Oahu's Waterfalls

Although there are not many waterfalls on Oahu, the few that exist are definitely worth a visit. Lovers of nature or just those who enjoy a walk will delight in the hikes to the waterfalls: a cool destination after a long, hot journey. Swimming in the rock pools is not encouraged, but many visitors take a quick dip before the trek home. If you are responsible around the water, there shouldn't be any problems.

Near Honolulu, in the Manoa Valley are the Manoa Falls. A vertical cliff of 150 feet greets you as the water tumbles into the small pool below. Although it may seem to be a refreshing option, it is not recommended that you swim in the pool, or drink from it for that matter. The plunge pool is filled with boulders and the bottom can not be seen, making it dangerous for swimming or diving. Parking at the falls is no problem, but remember not to leave valuables in the car - even paradise has crime! The hike to the falls will take about half an hour. It is classified as 'easy' and travels through a bamboo forest and a rainforest. Just remember you mosquito repellent, because those blighters never sleep!

A rather popular waterfall on the northern outskirts of Punalu'u on the Windward side of the island is Sacred Falls. Although this area is a state park, it has been closed to the public since May 1999 and will probably be indefinitely. This is the result of a tragedy, when a landslide killed a group of hikers who were standing beneath the falls. This is not the only incident that has marred this park. Another notorious incident involved a group of tourists who were held up at gunpoint while visiting.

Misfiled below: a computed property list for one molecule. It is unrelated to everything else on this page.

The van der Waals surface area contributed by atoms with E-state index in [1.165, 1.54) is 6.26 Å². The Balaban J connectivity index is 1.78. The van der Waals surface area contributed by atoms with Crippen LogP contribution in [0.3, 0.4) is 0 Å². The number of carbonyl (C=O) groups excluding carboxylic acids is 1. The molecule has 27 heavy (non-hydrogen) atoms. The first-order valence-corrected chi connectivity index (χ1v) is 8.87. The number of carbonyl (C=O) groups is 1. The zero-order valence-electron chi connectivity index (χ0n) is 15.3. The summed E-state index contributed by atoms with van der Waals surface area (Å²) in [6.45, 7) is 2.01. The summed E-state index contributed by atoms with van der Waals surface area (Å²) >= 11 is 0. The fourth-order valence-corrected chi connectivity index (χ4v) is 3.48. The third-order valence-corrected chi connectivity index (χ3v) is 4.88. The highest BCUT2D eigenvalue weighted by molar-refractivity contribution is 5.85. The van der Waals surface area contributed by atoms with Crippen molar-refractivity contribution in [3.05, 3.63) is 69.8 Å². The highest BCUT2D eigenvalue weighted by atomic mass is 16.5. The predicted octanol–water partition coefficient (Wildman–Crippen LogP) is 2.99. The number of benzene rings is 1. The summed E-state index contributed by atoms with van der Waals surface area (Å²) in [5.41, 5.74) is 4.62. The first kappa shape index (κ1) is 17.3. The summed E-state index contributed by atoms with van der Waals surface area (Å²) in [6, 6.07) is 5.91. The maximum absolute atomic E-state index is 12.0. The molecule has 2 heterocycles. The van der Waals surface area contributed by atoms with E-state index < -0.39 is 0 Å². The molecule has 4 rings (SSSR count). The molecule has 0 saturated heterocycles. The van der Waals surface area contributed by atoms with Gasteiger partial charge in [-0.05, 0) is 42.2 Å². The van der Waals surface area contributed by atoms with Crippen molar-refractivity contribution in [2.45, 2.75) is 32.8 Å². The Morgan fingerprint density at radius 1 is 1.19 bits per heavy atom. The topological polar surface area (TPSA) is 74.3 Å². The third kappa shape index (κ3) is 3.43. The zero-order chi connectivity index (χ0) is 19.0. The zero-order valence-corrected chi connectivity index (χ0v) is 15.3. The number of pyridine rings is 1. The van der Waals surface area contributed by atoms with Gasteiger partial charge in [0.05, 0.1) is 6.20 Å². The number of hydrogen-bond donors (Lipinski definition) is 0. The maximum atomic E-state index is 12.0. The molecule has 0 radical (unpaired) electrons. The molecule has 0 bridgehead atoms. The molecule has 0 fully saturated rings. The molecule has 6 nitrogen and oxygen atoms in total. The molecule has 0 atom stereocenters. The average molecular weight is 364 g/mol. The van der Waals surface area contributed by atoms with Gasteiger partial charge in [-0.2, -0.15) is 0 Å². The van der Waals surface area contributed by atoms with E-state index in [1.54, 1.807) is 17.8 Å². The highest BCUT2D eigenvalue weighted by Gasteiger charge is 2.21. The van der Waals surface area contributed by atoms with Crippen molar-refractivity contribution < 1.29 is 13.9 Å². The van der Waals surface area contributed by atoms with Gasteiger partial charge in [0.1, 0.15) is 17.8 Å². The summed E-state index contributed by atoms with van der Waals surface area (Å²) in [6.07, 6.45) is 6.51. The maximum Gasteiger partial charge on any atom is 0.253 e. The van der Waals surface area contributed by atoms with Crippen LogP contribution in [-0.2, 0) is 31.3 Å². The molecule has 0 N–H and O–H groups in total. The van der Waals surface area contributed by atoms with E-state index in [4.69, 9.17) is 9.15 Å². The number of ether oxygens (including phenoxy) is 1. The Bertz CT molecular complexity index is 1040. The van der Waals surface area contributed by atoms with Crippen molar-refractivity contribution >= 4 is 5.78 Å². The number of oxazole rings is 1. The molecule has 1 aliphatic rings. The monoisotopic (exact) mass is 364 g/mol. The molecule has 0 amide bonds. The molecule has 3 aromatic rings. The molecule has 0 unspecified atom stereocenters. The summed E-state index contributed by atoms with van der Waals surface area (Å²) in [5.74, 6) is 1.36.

Although the park is closed and you cannot hike to the falls, you can still get a glimpse of them over the roof of the Church of Latter Day Saints along the highway. The area's Hawaiian name is Kaliuwa'a and the entire area was considered sacred. This was the narrow valley where the gods would show disfavor by dropping rocks onto your head! The walls of the valley are 1600 feet high but the falls drop a mere 90 feet.

On the North Shore you will find Waimea Falls Park, known as the most culturally significant park on the North Shore. In ancient times the Hawaiians believed the water had healing powers, and would bring their wounded to bathe in the cool pool. The water has a reddish tint due to the iron oxide found in the volcanic soil that flows down from the surrounding mountains. Today the falls are the centre of one of Waimea's most thrilling sights; the professional diving from the 55 foot rock wall into the pool below.

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